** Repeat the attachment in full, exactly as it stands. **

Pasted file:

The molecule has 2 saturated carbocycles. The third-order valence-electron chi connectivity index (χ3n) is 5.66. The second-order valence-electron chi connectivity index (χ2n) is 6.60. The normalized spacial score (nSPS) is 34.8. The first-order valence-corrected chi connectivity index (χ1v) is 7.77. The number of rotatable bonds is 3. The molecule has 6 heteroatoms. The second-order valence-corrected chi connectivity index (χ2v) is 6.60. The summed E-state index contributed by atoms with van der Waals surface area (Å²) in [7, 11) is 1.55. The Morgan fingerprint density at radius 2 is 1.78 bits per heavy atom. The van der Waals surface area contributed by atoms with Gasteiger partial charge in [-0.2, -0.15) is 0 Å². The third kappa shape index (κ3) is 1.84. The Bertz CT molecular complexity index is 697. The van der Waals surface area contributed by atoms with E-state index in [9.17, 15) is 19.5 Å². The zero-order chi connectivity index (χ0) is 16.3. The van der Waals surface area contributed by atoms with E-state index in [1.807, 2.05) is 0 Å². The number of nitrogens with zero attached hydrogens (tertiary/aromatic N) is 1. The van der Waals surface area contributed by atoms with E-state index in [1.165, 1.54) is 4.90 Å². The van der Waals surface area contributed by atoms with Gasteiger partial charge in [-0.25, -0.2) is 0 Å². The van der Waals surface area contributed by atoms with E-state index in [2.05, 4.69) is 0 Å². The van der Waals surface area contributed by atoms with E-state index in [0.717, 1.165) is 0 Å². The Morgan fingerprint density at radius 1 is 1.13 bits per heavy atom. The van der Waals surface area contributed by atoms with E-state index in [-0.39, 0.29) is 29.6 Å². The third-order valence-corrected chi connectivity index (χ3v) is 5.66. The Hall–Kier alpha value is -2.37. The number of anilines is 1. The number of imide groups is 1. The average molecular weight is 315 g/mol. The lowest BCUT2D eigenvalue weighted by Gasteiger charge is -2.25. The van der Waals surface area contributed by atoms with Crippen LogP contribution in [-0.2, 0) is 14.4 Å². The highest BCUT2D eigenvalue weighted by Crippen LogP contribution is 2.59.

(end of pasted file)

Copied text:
The molecule has 2 saturated carbocycles. The third-order valence-electron chi connectivity index (χ3n) is 5.66. The second-order valence-electron chi connectivity index (χ2n) is 6.60. The normalized spacial score (nSPS) is 34.8. The first-order valence-corrected chi connectivity index (χ1v) is 7.77. The number of rotatable bonds is 3. The molecule has 6 heteroatoms. The second-order valence-corrected chi connectivity index (χ2v) is 6.60. The summed E-state index contributed by atoms with van der Waals surface area (Å²) in [7, 11) is 1.55. The Morgan fingerprint density at radius 2 is 1.78 bits per heavy atom. The van der Waals surface area contributed by atoms with Gasteiger partial charge in [-0.2, -0.15) is 0 Å². The third kappa shape index (κ3) is 1.84. The Bertz CT molecular complexity index is 697. The van der Waals surface area contributed by atoms with E-state index in [9.17, 15) is 19.5 Å². The zero-order chi connectivity index (χ0) is 16.3. The van der Waals surface area contributed by atoms with E-state index in [1.807, 2.05) is 0 Å². The number of nitrogens with zero attached hydrogens (tertiary/aromatic N) is 1. The van der Waals surface area contributed by atoms with E-state index in [1.165, 1.54) is 4.90 Å². The van der Waals surface area contributed by atoms with Gasteiger partial charge in [-0.25, -0.2) is 0 Å². The van der Waals surface area contributed by atoms with E-state index in [2.05, 4.69) is 0 Å². The van der Waals surface area contributed by atoms with E-state index in [0.717, 1.165) is 0 Å². The Morgan fingerprint density at radius 1 is 1.13 bits per heavy atom. The van der Waals surface area contributed by atoms with E-state index in [-0.39, 0.29) is 29.6 Å². The third-order valence-corrected chi connectivity index (χ3v) is 5.66. The Hall–Kier alpha value is -2.37. The number of anilines is 1. The number of imide groups is 1. The average molecular weight is 315 g/mol. The lowest BCUT2D eigenvalue weighted by Gasteiger charge is -2.25. The van der Waals surface area contributed by atoms with Crippen LogP contribution in [-0.2, 0) is 14.4 Å². The highest BCUT2D eigenvalue weighted by Crippen LogP contribution is 2.59.